In the Required Reading Revisited Book Club we focus on books considered “Required Reading” by most educational institutions, i.e. books you read (or were supposed to read) in school – either high school or university.
The latest meeting of the RRR Book Club was amazing! We barely managed to all fit around our large wooden meeting table, and there was hardly a moment of silence for the entire hour and a half discussion. The consensus was mostly positive, especially regarding the quality of Plath’s writing and the skillful way she managed to express the protagonist’s mental breakdown. Those who had read the book in high school (about half of us), and had perhaps felt the character of Esther Greenwood to be a bit whiny (ala Salinger’s Holden Caulfield), discovered a lot more truth in her voice than the first time around. There is plenty of dry wit in the novel that doesn’t land if one is too young to understand the context. Many astute observations were made about the symbolism included in the novel, and there was much discussion regarding wider societal understanding and compassion towards mental illness, as well as the unique pressures experienced by women at the time of the novel’s writing. It seemed everyone in attendance could relate in some way to the story Plath was telling, indicating a certain timeless quality to the novel.
In August we’ll be discussing E.M. Forster’s posthumously published novel about a young English man and his life in a highly structured English society. He is conventional in every way, except that he is a homosexual. Forster was adamant that the novel have a happy ending, and knowing how controversial this would make the book – some would say unpublishable at the time – he never sought its publication in his lifetime. Forster wrote Maurice in 1913/14, and it was finally published in 1971, after his death and after significant change in both British law and prevailing attitudes.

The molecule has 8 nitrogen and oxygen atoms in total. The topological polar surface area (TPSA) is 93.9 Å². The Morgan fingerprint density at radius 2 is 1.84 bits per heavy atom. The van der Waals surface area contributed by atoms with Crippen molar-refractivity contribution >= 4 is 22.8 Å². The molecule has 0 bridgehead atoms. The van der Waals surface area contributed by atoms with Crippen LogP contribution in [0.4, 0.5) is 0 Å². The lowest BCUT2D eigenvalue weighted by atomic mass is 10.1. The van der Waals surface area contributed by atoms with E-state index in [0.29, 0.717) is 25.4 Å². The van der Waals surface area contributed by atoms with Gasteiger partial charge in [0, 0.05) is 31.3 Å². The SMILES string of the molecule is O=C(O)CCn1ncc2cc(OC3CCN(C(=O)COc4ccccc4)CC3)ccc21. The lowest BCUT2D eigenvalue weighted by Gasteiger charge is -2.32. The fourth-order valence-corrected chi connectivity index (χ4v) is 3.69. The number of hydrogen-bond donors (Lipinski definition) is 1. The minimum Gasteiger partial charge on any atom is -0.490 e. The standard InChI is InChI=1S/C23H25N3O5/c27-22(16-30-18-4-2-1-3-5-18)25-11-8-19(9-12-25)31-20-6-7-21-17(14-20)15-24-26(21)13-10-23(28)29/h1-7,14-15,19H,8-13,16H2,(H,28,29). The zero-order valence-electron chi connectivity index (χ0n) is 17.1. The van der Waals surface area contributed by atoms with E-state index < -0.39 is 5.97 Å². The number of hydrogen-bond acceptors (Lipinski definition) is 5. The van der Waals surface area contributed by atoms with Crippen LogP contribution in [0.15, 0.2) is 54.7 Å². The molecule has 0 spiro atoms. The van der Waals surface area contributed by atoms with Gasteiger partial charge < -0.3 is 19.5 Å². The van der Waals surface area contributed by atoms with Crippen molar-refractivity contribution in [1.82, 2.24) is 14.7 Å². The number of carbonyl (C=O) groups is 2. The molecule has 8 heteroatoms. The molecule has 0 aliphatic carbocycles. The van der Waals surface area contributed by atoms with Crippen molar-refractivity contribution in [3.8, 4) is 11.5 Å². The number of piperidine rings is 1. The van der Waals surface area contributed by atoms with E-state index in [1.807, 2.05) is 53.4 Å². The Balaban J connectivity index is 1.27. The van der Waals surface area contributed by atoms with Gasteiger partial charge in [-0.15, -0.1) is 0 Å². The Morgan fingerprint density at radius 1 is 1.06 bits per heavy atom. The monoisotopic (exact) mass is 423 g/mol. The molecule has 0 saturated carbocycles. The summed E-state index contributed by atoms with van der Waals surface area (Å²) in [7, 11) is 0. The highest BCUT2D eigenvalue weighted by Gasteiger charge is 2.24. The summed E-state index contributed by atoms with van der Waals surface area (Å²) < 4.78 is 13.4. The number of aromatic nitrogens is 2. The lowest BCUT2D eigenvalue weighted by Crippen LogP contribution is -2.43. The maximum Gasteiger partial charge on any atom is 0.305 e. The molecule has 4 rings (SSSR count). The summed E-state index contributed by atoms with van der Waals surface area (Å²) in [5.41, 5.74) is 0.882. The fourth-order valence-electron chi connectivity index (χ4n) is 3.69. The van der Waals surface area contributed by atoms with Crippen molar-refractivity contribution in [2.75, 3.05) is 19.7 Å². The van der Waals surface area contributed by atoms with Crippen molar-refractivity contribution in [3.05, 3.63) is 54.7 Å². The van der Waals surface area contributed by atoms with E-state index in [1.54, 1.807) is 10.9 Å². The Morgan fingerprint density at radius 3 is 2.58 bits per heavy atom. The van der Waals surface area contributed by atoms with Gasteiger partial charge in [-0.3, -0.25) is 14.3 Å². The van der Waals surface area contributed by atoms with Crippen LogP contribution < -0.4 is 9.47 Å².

Forster is most well known for his novels A Room With A View, Howards End, and A Passage To India. He was a known humanist and his humanist beliefs are at the heart of his work. He often discussed the conflict of propriety and class with human nature, and Maurice in particular explored how one could reconcile class issues through love and human connection. He was nominated for the Nobel Prize in Literature 13 different years.
The Required Reading Revisited Book Club meets on the 2nd Sunday of every month at 4pm at Book People (the next meeting is Sunday, August 14th). We typically meet on the 3rd floor. Just stop by the 1st floor information desk when you arrive if you are unsure where to go. The Bell Jar & Maurice are available online at Bookpeople.com. Use the code BOOK CLUB when purchasing online, or if you come in to the store, mention it’s for Book Club at the registers and you’ll receive 10% off! Join our Facebook page to get all the latest information on what we’re reading! We look forward to talking with you on August 14th!